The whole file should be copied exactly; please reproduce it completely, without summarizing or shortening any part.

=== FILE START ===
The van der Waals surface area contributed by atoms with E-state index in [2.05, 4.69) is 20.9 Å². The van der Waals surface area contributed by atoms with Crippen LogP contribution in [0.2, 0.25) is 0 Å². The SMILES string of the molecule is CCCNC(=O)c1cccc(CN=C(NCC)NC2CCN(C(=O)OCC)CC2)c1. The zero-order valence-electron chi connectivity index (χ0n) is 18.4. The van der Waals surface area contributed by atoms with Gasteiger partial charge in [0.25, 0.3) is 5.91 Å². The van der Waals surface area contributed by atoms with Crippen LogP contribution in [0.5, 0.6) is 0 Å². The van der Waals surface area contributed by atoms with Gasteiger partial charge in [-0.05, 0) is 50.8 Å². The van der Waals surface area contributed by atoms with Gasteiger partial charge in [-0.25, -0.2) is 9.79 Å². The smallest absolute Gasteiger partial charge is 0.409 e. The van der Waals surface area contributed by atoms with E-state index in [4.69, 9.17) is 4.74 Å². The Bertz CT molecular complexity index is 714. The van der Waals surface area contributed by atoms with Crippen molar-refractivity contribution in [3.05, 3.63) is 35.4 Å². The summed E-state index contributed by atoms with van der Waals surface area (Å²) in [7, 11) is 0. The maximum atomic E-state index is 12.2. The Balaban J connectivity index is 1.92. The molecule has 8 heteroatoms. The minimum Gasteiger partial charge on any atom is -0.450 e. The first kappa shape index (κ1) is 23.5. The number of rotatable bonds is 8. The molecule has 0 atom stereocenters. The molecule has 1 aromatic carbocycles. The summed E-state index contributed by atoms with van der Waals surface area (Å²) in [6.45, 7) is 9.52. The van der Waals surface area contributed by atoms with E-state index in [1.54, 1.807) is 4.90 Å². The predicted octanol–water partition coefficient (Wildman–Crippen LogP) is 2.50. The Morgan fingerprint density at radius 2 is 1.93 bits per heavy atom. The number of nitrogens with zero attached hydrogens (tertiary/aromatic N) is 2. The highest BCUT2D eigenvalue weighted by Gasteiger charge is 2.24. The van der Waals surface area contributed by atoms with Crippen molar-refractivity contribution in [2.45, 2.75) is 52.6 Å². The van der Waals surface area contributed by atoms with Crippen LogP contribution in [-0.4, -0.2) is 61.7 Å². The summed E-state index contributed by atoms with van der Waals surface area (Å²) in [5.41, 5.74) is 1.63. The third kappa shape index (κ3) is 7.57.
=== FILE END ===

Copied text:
The van der Waals surface area contributed by atoms with E-state index in [2.05, 4.69) is 20.9 Å². The van der Waals surface area contributed by atoms with Crippen LogP contribution in [0.2, 0.25) is 0 Å². The SMILES string of the molecule is CCCNC(=O)c1cccc(CN=C(NCC)NC2CCN(C(=O)OCC)CC2)c1. The zero-order valence-electron chi connectivity index (χ0n) is 18.4. The van der Waals surface area contributed by atoms with Gasteiger partial charge in [0.25, 0.3) is 5.91 Å². The van der Waals surface area contributed by atoms with Crippen LogP contribution in [0.5, 0.6) is 0 Å². The van der Waals surface area contributed by atoms with Gasteiger partial charge in [-0.05, 0) is 50.8 Å². The van der Waals surface area contributed by atoms with Gasteiger partial charge in [-0.25, -0.2) is 9.79 Å². The smallest absolute Gasteiger partial charge is 0.409 e. The van der Waals surface area contributed by atoms with E-state index in [4.69, 9.17) is 4.74 Å². The Bertz CT molecular complexity index is 714. The van der Waals surface area contributed by atoms with Crippen molar-refractivity contribution in [3.05, 3.63) is 35.4 Å². The summed E-state index contributed by atoms with van der Waals surface area (Å²) in [7, 11) is 0. The maximum atomic E-state index is 12.2. The Balaban J connectivity index is 1.92. The molecule has 8 heteroatoms. The minimum Gasteiger partial charge on any atom is -0.450 e. The first kappa shape index (κ1) is 23.5. The number of rotatable bonds is 8. The molecule has 0 atom stereocenters. The molecule has 1 aromatic carbocycles. The summed E-state index contributed by atoms with van der Waals surface area (Å²) in [6.45, 7) is 9.52. The van der Waals surface area contributed by atoms with E-state index in [1.54, 1.807) is 4.90 Å². The predicted octanol–water partition coefficient (Wildman–Crippen LogP) is 2.50. The Morgan fingerprint density at radius 2 is 1.93 bits per heavy atom. The number of nitrogens with zero attached hydrogens (tertiary/aromatic N) is 2. The highest BCUT2D eigenvalue weighted by Gasteiger charge is 2.24. The van der Waals surface area contributed by atoms with Crippen molar-refractivity contribution in [2.45, 2.75) is 52.6 Å². The van der Waals surface area contributed by atoms with Crippen LogP contribution in [-0.4, -0.2) is 61.7 Å². The summed E-state index contributed by atoms with van der Waals surface area (Å²) in [5.41, 5.74) is 1.63. The third kappa shape index (κ3) is 7.57.